Couple of questions about star nursery hypernovae

According to Professor Sir Martin Rees, the Astronomer Royal, these phenomena happen on what he calls “the other side of the universe” some 10 billion lightyears away (and therefore 10 billion years ago). They emit two incredibly energetic beams of gamma rays and are uniformly distributed across the entire sky.

Question 1: How is it that so many of these (in fact, all of them as far as I can tell) happen to have one beam aimed at earth such that they light up material between them and us? (Observing these lights is how they were redshifted.)

Question 2: Why do they appear as small circles of light in telescopes at all rather than lighting the entire sky, or at least much more of the sky, given that they have travelled practically the whole of spacetime?

They don’t all happen to be aimed at Earth. There’s many of them that we don’t see. We only see the ones where Earth happens to be in the path of one of the two beams.

We’re only going to see the light that comes directly from the hypernova to Earth. The light that misses Earth is just going to keep going until it hits something else.

But these are gamma rays. They are so powerful that were they to eminate from merely a few hundred million lightyears away, they might well destroy the earth. Their energy lights up matter in their path brighter than a million suns. It seems to me that the effect, unless the beam never widens, should be more like an aurora borealis than a small dot. And especially for those that do not directly aim at earth (I still find it odd that so many do), there should still be the lit up space dust, other stars, and planets.

What happens when a gamma ray hits a dust particle? Gamma rays have extremely high energy. Rather than just bouncing off a dust particle like visible light does, I suspect that the photon would either shoot right on past with only slight deflection or be absorbed by an atomic nucleus in the dust. I did a little poking around and couldn’t find any information about the gamma-ray scattering properties of interstellar dust, but x-ray scattering is observed for very small angles, creating only small haloes around x-ray sources such as Nova Cygni.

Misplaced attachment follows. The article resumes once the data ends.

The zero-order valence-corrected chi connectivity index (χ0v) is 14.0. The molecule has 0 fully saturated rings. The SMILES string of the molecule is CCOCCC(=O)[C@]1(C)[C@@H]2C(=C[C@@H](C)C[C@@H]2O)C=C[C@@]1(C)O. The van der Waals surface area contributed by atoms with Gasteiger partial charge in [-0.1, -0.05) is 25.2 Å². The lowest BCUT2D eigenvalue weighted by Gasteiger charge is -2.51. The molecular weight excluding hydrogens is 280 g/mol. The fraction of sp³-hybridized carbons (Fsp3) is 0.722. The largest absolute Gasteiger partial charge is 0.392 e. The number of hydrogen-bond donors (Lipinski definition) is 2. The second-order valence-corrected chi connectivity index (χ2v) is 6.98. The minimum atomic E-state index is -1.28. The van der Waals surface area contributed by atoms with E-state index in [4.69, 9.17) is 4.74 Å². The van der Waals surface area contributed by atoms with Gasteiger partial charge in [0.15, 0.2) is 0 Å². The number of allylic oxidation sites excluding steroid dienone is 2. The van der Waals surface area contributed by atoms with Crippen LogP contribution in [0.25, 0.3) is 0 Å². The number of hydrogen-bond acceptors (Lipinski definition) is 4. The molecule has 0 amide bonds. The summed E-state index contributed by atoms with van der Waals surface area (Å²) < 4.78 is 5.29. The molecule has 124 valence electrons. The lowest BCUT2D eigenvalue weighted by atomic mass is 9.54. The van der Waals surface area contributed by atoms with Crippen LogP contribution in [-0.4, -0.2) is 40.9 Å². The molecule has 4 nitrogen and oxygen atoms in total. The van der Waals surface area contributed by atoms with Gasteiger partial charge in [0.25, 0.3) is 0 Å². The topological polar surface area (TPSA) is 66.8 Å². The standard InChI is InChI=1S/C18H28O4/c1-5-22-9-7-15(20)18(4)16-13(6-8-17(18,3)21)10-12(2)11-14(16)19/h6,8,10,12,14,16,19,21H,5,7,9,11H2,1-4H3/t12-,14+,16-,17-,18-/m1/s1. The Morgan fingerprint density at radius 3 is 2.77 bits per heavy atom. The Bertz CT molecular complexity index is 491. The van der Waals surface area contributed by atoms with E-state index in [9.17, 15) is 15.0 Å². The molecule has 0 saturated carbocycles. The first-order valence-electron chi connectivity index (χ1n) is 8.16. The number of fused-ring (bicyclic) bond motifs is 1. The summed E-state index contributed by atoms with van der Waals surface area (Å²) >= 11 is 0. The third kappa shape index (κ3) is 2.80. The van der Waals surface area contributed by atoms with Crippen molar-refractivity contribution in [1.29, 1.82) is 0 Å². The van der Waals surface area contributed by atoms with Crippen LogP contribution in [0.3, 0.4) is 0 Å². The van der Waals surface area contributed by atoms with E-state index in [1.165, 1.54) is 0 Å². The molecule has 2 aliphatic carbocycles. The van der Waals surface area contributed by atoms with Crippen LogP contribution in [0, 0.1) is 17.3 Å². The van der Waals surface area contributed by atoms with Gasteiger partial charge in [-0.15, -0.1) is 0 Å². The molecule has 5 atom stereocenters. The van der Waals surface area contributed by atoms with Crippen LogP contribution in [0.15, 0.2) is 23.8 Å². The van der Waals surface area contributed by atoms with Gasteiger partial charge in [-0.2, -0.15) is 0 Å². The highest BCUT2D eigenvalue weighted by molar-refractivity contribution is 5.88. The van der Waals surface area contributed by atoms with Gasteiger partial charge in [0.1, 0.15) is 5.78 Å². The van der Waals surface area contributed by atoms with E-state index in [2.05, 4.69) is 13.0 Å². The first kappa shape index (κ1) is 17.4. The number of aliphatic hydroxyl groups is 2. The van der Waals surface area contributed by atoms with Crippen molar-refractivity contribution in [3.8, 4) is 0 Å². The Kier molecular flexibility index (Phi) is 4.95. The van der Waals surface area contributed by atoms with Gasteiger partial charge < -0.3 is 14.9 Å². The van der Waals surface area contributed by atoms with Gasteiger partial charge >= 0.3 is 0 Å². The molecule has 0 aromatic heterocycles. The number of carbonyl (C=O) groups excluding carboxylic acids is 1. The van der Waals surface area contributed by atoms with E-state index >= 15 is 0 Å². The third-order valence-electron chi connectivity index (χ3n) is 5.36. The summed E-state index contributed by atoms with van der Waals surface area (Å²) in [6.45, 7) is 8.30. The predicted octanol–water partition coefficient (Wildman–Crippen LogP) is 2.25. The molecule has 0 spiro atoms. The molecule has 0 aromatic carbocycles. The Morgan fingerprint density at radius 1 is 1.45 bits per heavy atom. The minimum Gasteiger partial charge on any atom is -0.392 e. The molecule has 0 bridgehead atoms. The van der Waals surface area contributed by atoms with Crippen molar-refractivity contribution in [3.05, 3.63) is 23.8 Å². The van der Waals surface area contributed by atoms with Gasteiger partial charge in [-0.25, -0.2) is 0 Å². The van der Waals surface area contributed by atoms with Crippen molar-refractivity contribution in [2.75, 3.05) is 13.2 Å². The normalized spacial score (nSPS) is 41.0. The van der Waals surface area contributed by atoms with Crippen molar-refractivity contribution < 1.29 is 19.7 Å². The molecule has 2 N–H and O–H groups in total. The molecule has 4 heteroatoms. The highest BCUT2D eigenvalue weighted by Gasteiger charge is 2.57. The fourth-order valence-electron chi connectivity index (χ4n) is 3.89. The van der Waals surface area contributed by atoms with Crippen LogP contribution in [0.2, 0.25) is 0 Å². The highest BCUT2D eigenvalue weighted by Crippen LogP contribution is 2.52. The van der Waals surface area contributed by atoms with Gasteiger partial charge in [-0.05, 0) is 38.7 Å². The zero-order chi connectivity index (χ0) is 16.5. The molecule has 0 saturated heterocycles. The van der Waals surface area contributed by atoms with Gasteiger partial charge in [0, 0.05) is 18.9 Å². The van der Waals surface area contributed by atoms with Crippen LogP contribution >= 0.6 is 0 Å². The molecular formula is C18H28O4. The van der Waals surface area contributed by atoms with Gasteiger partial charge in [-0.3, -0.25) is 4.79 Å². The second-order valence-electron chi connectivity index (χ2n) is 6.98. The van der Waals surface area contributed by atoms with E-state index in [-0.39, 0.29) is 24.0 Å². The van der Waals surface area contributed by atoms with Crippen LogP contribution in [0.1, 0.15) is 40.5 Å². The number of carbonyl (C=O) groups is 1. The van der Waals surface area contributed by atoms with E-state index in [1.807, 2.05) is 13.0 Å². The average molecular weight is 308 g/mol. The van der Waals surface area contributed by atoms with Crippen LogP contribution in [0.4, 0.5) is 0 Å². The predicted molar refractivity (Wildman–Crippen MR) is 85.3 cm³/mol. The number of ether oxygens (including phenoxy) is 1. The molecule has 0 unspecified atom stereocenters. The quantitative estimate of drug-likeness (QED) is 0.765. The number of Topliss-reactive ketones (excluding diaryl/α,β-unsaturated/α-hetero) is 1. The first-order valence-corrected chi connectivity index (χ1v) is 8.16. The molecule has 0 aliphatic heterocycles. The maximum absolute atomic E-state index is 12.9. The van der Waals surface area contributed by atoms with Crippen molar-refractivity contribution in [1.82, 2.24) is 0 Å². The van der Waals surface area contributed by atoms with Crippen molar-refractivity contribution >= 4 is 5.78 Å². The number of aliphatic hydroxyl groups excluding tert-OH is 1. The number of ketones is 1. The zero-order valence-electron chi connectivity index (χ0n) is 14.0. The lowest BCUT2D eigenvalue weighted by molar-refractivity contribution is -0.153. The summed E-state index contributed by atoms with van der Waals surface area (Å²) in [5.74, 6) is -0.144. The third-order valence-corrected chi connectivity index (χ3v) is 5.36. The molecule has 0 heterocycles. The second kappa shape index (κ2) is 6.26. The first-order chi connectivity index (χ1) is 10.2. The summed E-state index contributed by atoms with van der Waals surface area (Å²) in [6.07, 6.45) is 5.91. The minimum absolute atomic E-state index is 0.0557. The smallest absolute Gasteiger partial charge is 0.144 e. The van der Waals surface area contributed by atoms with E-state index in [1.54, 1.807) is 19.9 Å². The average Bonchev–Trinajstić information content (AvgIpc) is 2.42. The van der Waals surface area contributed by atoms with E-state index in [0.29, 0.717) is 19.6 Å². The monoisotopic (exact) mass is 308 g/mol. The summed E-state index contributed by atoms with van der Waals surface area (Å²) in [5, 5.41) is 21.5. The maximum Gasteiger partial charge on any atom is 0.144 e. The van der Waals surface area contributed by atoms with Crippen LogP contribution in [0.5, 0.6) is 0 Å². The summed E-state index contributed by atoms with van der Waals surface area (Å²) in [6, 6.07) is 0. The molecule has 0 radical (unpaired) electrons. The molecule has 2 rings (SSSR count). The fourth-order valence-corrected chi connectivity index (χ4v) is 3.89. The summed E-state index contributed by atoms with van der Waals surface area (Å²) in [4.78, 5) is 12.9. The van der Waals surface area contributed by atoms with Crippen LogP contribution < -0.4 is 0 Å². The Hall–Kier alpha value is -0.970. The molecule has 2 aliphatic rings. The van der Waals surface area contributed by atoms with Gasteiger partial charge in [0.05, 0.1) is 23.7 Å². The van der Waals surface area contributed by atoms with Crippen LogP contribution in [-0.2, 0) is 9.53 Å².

As for planets and stars, I’d think they would absorb gamma rays, not scatter them.

I appreciate your input, Pod, but it does fly in the face of what Rees said. These gamma ray emissions have so much energy that until a couple of years ago, scientists feared that they might invalidate e=mc[sup]2[/sup]. There are no lenses that focus gamma rays for observation, and so the scientists relied on observation of material that was illuminated into visible light by them. If you get a chance, watch his interview on the Science Channel’s “Death Star” program and let me know how I might have misinterpreted or misunderstood something. Thanks.

You’re not thinking about this clearly. The fact that the beam spreads out is immaterial to how you perceive it. The light from each and every star spreads out in every direction, yet we’re not seeing the image of the star covering the entire sky, are we? How large an object appears depends on two factors: it’s actual size, and the distance from you. This is easy to see if you get someone to point a flashlight at you from several hundred yards away. This is also a beam that spreads out, but from that distance you’ll see it as almost a pointlike object–just like the gamma ray emitters.

I’m afraid that I don’t get the Science Channel.

In gamma ray detectors, the materials that are used to create visible photons from gamma ray impacts aren’t just yer basic run-of-the-mill hunk of stuff. For example, the Compton Gamma Ray Observatory used large crystals of sodium dioxide. The Gamma Ray Large Area Telescope will use bars of CsI(Tl). I’m not sure what exact properties (other than high density) are required, but just piece of metal or rock won’t create the desired effect.

When the surface of the a planet (for example) is bathed in the light of a GRB, most of the gamma rays are simply absorbed, not reflected or scattered as visible light.

QED also has a good point about the flashlight.